Disease causing pathogens generally fall into one of three categories: viruses, protozoa, or metazoan parasites. Of the pathogens, certain viruses can cause catastrophic losses in shrimp, namely; YHV (Yellow Head Virus), WSSV (White Spot Syndrome Virus), and TSV (Taura Syndrome Virus), and others well known to one of skill in the art. Protozoan and metazoan parasites which are known to have an adverse impact on the growth and maturation of shrimp include Microsporidian and Gregarine. As new diseases and pathogens are found in shrimp populations, the list of pathogens that must be excluded becomes a rapidly moving target and therefore must be continuously updated. The current list of pathogens is provided in the article by D. V. Lightner and R. M. Redman, Strategies for the Control of Viral diseases of Shrimp in the Americas, Fish Pathology, 33:165-180 (1998).

Using disinfected water minimizes the risk of infecting the system with such pathogens, but if such pathogens are known or suspected to be present in the water source, use of organism specific disinfecting procedures may be desirable. Such techniques are well known in the art. Alternatively, the aqueous medium may be obtained from sources that are free of known shrimp pathogens. Such sources are described above.

Except for organism specific procedures, generally the water used in the aqueous medium is itself disinfected and treated to form disinfected aqueous medium. Typically disinfection is accomplished by using standard chemical, radiation, or sonic disruption methods as is customary in the art. These steps apply equally to water from whatever source derived, be it from a lake, river, pond, or ocean.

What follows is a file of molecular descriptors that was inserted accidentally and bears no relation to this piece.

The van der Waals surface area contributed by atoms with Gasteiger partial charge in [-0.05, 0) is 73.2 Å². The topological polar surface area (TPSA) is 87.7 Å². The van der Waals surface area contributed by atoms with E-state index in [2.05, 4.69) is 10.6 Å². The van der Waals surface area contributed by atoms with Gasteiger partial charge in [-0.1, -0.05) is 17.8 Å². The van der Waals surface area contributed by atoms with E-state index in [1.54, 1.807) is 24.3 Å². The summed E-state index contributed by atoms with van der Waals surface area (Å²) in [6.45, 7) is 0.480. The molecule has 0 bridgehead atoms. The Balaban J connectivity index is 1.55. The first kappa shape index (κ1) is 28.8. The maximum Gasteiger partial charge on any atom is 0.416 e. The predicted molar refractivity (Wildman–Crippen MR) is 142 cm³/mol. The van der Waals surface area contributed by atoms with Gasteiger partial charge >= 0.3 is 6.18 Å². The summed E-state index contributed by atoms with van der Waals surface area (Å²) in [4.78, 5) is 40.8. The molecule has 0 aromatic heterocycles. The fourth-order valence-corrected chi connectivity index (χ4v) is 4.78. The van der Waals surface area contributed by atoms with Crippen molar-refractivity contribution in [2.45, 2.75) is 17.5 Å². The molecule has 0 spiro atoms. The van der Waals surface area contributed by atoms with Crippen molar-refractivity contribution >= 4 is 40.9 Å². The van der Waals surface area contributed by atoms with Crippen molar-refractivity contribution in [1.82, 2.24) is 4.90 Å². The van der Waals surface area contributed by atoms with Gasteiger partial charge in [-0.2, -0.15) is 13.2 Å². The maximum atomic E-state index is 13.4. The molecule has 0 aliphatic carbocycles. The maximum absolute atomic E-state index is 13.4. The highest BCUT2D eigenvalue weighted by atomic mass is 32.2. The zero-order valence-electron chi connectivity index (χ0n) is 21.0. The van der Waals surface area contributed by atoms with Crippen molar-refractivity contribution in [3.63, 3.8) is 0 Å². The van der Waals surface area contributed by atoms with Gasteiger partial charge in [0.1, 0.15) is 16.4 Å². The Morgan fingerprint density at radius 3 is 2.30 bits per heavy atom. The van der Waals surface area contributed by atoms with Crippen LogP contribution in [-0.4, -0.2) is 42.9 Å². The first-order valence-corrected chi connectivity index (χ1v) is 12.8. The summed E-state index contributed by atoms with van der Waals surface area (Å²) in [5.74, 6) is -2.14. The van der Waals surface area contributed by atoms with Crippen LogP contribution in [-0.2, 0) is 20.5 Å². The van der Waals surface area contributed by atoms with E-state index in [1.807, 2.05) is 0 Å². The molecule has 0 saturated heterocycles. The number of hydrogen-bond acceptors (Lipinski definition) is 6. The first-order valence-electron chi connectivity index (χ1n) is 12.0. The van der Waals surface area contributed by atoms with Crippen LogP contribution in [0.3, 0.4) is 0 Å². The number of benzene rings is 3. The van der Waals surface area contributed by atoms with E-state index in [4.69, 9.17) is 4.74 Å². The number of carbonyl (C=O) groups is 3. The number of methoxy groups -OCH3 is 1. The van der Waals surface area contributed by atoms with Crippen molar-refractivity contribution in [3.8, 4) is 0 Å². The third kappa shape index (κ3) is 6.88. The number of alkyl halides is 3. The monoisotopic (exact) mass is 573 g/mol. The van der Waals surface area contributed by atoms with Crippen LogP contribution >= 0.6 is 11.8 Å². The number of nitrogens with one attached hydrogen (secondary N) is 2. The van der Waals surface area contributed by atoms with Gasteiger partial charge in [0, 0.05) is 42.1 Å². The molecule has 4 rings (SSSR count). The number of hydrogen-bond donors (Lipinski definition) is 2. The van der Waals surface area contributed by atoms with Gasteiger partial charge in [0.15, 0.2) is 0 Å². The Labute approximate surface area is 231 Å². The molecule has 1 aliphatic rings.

These and other methods of disinfection are well known to those skilled in the art. Usually, chlorination is used to disinfect the aqueous medium, and is the preferred method.

Additionally, the disinfected water may need to be treated in order to alter the salinity of the aqueous medium to levels appropriate for the growth of shrimp. Effective treatment may involve the addition of sea salts to freshwater, the dilution of seawater with freshwater, as well as solids and chemical removal from river water and adjustment of saline groundwater. The salinity may then be adjusted accordingly by either adding an appropriate amount of disinfected sea salt or disinfected water having an appropriate level of salinity. Techniques to alter salinity of water are well known to one of ordinary skill in the art.